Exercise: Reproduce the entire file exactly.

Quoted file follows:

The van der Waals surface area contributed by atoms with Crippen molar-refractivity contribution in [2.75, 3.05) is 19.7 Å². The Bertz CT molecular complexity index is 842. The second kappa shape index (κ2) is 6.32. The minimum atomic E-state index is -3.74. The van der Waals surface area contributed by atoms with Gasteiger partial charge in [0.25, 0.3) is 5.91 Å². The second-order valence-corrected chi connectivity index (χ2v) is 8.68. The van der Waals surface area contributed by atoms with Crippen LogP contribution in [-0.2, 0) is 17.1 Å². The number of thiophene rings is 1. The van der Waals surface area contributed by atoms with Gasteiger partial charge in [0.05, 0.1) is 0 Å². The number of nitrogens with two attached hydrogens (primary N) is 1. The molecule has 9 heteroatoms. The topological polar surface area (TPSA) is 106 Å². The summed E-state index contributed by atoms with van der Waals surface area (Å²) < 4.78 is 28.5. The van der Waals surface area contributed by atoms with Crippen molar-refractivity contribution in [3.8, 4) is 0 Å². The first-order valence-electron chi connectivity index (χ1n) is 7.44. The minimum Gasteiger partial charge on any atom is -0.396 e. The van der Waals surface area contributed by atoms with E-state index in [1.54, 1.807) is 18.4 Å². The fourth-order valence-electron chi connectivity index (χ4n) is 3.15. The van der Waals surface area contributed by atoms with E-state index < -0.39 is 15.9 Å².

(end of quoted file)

The van der Waals surface area contributed by atoms with Crippen molar-refractivity contribution in [2.75, 3.05) is 19.7 Å². The Bertz CT molecular complexity index is 842. The second kappa shape index (κ2) is 6.32. The minimum atomic E-state index is -3.74. The van der Waals surface area contributed by atoms with Gasteiger partial charge in [0.25, 0.3) is 5.91 Å². The second-order valence-corrected chi connectivity index (χ2v) is 8.68. The van der Waals surface area contributed by atoms with Crippen LogP contribution in [-0.2, 0) is 17.1 Å². The number of thiophene rings is 1. The van der Waals surface area contributed by atoms with Gasteiger partial charge in [0.05, 0.1) is 0 Å². The number of nitrogens with two attached hydrogens (primary N) is 1. The molecule has 9 heteroatoms. The topological polar surface area (TPSA) is 106 Å². The summed E-state index contributed by atoms with van der Waals surface area (Å²) < 4.78 is 28.5. The van der Waals surface area contributed by atoms with Crippen molar-refractivity contribution in [3.8, 4) is 0 Å². The first-order valence-electron chi connectivity index (χ1n) is 7.44. The minimum Gasteiger partial charge on any atom is -0.396 e. The van der Waals surface area contributed by atoms with E-state index in [1.54, 1.807) is 18.4 Å². The fourth-order valence-electron chi connectivity index (χ4n) is 3.15. The van der Waals surface area contributed by atoms with E-state index < -0.39 is 15.9 Å².